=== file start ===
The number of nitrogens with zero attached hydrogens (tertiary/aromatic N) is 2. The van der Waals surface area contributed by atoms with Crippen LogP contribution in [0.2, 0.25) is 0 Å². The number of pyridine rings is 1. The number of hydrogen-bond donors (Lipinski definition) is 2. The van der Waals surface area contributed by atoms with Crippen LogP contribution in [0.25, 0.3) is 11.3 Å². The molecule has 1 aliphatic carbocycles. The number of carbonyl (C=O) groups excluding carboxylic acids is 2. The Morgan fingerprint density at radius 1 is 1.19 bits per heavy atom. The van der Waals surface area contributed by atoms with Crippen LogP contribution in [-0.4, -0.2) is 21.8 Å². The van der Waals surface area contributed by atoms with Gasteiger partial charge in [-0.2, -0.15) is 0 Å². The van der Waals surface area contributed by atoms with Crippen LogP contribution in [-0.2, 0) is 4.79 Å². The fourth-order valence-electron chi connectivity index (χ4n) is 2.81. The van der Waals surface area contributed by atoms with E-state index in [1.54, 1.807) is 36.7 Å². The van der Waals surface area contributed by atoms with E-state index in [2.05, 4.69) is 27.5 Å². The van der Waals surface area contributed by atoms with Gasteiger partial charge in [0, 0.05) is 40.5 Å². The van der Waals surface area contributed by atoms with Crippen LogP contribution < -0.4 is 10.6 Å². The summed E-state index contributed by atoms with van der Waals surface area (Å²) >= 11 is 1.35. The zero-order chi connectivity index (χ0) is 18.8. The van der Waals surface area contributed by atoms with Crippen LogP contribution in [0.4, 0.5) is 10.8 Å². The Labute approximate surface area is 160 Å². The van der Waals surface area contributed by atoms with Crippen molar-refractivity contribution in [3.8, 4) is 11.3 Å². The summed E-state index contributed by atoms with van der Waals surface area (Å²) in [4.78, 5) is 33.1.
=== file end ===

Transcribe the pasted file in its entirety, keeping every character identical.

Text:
The number of nitrogens with zero attached hydrogens (tertiary/aromatic N) is 2. The van der Waals surface area contributed by atoms with Crippen LogP contribution in [0.2, 0.25) is 0 Å². The number of pyridine rings is 1. The number of hydrogen-bond donors (Lipinski definition) is 2. The van der Waals surface area contributed by atoms with Crippen LogP contribution in [0.25, 0.3) is 11.3 Å². The molecule has 1 aliphatic carbocycles. The number of carbonyl (C=O) groups excluding carboxylic acids is 2. The Morgan fingerprint density at radius 1 is 1.19 bits per heavy atom. The van der Waals surface area contributed by atoms with Crippen LogP contribution in [-0.4, -0.2) is 21.8 Å². The van der Waals surface area contributed by atoms with Gasteiger partial charge in [-0.2, -0.15) is 0 Å². The van der Waals surface area contributed by atoms with Crippen LogP contribution in [-0.2, 0) is 4.79 Å². The fourth-order valence-electron chi connectivity index (χ4n) is 2.81. The van der Waals surface area contributed by atoms with E-state index in [1.54, 1.807) is 36.7 Å². The van der Waals surface area contributed by atoms with E-state index in [2.05, 4.69) is 27.5 Å². The van der Waals surface area contributed by atoms with Gasteiger partial charge in [0, 0.05) is 40.5 Å². The van der Waals surface area contributed by atoms with Crippen LogP contribution < -0.4 is 10.6 Å². The summed E-state index contributed by atoms with van der Waals surface area (Å²) >= 11 is 1.35. The zero-order chi connectivity index (χ0) is 18.8. The van der Waals surface area contributed by atoms with Crippen LogP contribution in [0.4, 0.5) is 10.8 Å². The Labute approximate surface area is 160 Å². The van der Waals surface area contributed by atoms with Crippen molar-refractivity contribution in [3.8, 4) is 11.3 Å². The summed E-state index contributed by atoms with van der Waals surface area (Å²) in [4.78, 5) is 33.1.